In one embodiment of the present invention, a diamondoid containing material may be used for the low-k layers associated with integrated circuit multilevel interconnection schemes. An exemplary integrated circuit for which a diamondoid-containing low-k dielectric layer is suitable is shown schematically in
After the transistors have been fabricated on (actually in) the surface of the silicon substrate 901, “back-end processing” occurs to construct the interconnection system that connects individual transistors, such as the CMOS transistor 902 and the NMOS transistor 904. Two levels of metal interconnect lines are shown: the first level at 906 and the second level at 907. Metallic vias 908 and 909 serve to vertically connect the upper interconnection level 907 with the lower interconnection level 906. As it will be appreciated by those skilled in the art, a dielectric layer or electrically insulating layer will be deposited to isolate the interconnect lines located at any one level from one another, as well as from interconnection lines or transistor electrode leads from one another and from interconnection lines. For example, low-k dielectric layer 910 insulates interconnection lines at the 906 level from the leads of the 902, 904 transistors. Low-k dielectric layer 911 insulates interconnection lines located at the 906 level from one another, as well as from the interconnect lines located at the 907 level. Additionally, the low-k dielectric layer 911 isolates the vias 908, 909 from one another.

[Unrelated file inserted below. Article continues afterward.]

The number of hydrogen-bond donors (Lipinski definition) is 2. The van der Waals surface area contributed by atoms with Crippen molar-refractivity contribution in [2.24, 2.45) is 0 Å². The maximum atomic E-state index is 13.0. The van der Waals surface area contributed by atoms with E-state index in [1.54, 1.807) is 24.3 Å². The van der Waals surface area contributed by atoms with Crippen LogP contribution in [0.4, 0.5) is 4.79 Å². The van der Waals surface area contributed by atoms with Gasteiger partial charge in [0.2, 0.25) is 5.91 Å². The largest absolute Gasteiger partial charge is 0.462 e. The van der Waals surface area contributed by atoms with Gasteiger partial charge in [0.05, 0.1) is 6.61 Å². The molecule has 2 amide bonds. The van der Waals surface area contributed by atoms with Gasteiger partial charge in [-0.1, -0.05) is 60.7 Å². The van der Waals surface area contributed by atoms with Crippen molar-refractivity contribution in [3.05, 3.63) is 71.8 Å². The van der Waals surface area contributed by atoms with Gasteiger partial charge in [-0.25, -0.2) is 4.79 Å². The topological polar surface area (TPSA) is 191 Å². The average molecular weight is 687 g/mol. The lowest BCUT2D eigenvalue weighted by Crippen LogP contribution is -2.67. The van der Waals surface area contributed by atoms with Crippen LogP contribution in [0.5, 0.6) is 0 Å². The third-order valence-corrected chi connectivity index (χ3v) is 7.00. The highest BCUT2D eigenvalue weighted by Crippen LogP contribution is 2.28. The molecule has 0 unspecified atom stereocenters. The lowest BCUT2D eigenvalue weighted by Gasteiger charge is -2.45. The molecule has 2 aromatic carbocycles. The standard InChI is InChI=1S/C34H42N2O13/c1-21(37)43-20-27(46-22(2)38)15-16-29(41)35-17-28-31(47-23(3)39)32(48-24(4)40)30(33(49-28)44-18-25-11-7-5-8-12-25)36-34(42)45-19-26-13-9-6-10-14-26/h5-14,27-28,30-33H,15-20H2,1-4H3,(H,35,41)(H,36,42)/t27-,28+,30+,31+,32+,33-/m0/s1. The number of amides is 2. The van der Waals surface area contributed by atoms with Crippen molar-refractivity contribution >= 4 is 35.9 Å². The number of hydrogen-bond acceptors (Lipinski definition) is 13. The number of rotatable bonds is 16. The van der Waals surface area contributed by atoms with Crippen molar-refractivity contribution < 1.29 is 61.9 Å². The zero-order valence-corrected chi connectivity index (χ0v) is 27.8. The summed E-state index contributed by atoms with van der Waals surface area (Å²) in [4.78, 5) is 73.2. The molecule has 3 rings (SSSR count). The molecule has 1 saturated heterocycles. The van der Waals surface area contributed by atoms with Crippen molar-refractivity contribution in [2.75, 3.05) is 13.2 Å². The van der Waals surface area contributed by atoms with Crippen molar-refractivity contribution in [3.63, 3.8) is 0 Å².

According to embodiments of the present invention, the low-k dielectric layers 910, 911 may comprise any of the diamondoid containing materials discussed above, including a polymerized diamondoid film, a diamondoid-containing ceramic and/or ceramic composite, a CVD deposited diamondoid-containing film, a CVD diamond film nucleated by diamondoids, or a diamondoid-containing film deposited by self-assembly techniques. In a preferred embodiment, however, the low-k dielectric layers 910, 911 comprise a diamondoid-containing polymeric film, which may be a polymer such as a polyamide or a polyaryl ether. In this embodiment, the diamondoid-polyimide film of